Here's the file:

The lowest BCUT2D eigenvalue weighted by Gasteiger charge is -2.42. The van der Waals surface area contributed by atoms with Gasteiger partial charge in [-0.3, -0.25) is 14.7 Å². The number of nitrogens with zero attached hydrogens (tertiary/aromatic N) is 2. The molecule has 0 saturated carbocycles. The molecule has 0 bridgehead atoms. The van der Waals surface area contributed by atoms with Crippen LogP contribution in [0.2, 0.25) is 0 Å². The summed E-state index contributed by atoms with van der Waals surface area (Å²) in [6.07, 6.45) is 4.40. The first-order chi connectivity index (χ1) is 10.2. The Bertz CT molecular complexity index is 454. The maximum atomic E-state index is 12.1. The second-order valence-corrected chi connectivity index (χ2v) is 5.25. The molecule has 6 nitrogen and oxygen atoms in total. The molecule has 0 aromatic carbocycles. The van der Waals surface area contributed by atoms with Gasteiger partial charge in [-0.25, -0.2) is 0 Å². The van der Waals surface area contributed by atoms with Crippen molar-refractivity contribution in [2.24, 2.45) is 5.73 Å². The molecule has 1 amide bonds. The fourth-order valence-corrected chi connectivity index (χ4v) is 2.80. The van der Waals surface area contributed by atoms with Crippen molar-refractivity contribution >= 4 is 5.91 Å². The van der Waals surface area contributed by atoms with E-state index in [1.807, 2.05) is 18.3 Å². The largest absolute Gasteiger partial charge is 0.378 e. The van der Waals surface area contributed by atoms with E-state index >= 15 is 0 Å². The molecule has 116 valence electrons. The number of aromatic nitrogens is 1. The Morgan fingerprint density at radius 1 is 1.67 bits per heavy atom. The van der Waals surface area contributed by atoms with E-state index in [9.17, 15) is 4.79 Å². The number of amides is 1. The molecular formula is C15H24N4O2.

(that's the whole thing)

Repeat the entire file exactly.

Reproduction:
The lowest BCUT2D eigenvalue weighted by Gasteiger charge is -2.42. The van der Waals surface area contributed by atoms with Gasteiger partial charge in [-0.3, -0.25) is 14.7 Å². The number of nitrogens with zero attached hydrogens (tertiary/aromatic N) is 2. The molecule has 0 saturated carbocycles. The molecule has 0 bridgehead atoms. The van der Waals surface area contributed by atoms with Crippen LogP contribution in [0.2, 0.25) is 0 Å². The summed E-state index contributed by atoms with van der Waals surface area (Å²) in [6.07, 6.45) is 4.40. The first-order chi connectivity index (χ1) is 10.2. The Bertz CT molecular complexity index is 454. The maximum atomic E-state index is 12.1. The second-order valence-corrected chi connectivity index (χ2v) is 5.25. The molecule has 6 nitrogen and oxygen atoms in total. The molecule has 0 aromatic carbocycles. The van der Waals surface area contributed by atoms with Gasteiger partial charge in [-0.25, -0.2) is 0 Å². The van der Waals surface area contributed by atoms with Crippen molar-refractivity contribution in [2.24, 2.45) is 5.73 Å². The molecule has 1 amide bonds. The fourth-order valence-corrected chi connectivity index (χ4v) is 2.80. The van der Waals surface area contributed by atoms with Crippen molar-refractivity contribution >= 4 is 5.91 Å². The van der Waals surface area contributed by atoms with E-state index in [1.807, 2.05) is 18.3 Å². The largest absolute Gasteiger partial charge is 0.378 e. The van der Waals surface area contributed by atoms with E-state index >= 15 is 0 Å². The molecule has 116 valence electrons. The number of aromatic nitrogens is 1. The Morgan fingerprint density at radius 1 is 1.67 bits per heavy atom. The van der Waals surface area contributed by atoms with E-state index in [9.17, 15) is 4.79 Å². The number of amides is 1. The molecular formula is C15H24N4O2.